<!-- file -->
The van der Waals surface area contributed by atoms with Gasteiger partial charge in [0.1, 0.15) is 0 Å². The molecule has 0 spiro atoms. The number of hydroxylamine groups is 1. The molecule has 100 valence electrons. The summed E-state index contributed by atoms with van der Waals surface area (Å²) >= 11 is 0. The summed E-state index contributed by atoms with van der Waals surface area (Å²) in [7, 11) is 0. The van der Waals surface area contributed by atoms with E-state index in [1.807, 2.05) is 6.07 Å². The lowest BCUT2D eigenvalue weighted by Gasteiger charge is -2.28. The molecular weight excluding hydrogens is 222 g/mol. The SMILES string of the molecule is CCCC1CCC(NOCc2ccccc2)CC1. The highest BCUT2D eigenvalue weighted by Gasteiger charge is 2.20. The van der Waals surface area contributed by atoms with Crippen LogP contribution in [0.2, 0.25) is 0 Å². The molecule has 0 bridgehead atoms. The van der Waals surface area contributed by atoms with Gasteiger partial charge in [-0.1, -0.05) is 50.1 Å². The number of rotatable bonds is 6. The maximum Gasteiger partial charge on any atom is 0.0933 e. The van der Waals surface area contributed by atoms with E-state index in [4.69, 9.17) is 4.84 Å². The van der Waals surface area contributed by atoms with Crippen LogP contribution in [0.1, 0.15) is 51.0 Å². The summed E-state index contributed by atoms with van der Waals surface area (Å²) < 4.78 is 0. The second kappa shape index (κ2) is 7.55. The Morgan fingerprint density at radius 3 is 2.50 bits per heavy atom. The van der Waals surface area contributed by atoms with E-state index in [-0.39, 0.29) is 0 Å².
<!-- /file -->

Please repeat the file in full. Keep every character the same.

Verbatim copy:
The van der Waals surface area contributed by atoms with Gasteiger partial charge in [0.1, 0.15) is 0 Å². The molecule has 0 spiro atoms. The number of hydroxylamine groups is 1. The molecule has 100 valence electrons. The summed E-state index contributed by atoms with van der Waals surface area (Å²) >= 11 is 0. The summed E-state index contributed by atoms with van der Waals surface area (Å²) in [7, 11) is 0. The van der Waals surface area contributed by atoms with E-state index in [1.807, 2.05) is 6.07 Å². The lowest BCUT2D eigenvalue weighted by Gasteiger charge is -2.28. The molecular weight excluding hydrogens is 222 g/mol. The SMILES string of the molecule is CCCC1CCC(NOCc2ccccc2)CC1. The highest BCUT2D eigenvalue weighted by Gasteiger charge is 2.20. The van der Waals surface area contributed by atoms with Crippen LogP contribution in [0.2, 0.25) is 0 Å². The molecule has 0 bridgehead atoms. The van der Waals surface area contributed by atoms with Gasteiger partial charge in [-0.1, -0.05) is 50.1 Å². The number of rotatable bonds is 6. The maximum Gasteiger partial charge on any atom is 0.0933 e. The van der Waals surface area contributed by atoms with E-state index in [4.69, 9.17) is 4.84 Å². The van der Waals surface area contributed by atoms with Crippen LogP contribution in [0.1, 0.15) is 51.0 Å². The summed E-state index contributed by atoms with van der Waals surface area (Å²) < 4.78 is 0. The second kappa shape index (κ2) is 7.55. The Morgan fingerprint density at radius 3 is 2.50 bits per heavy atom. The van der Waals surface area contributed by atoms with E-state index in [-0.39, 0.29) is 0 Å².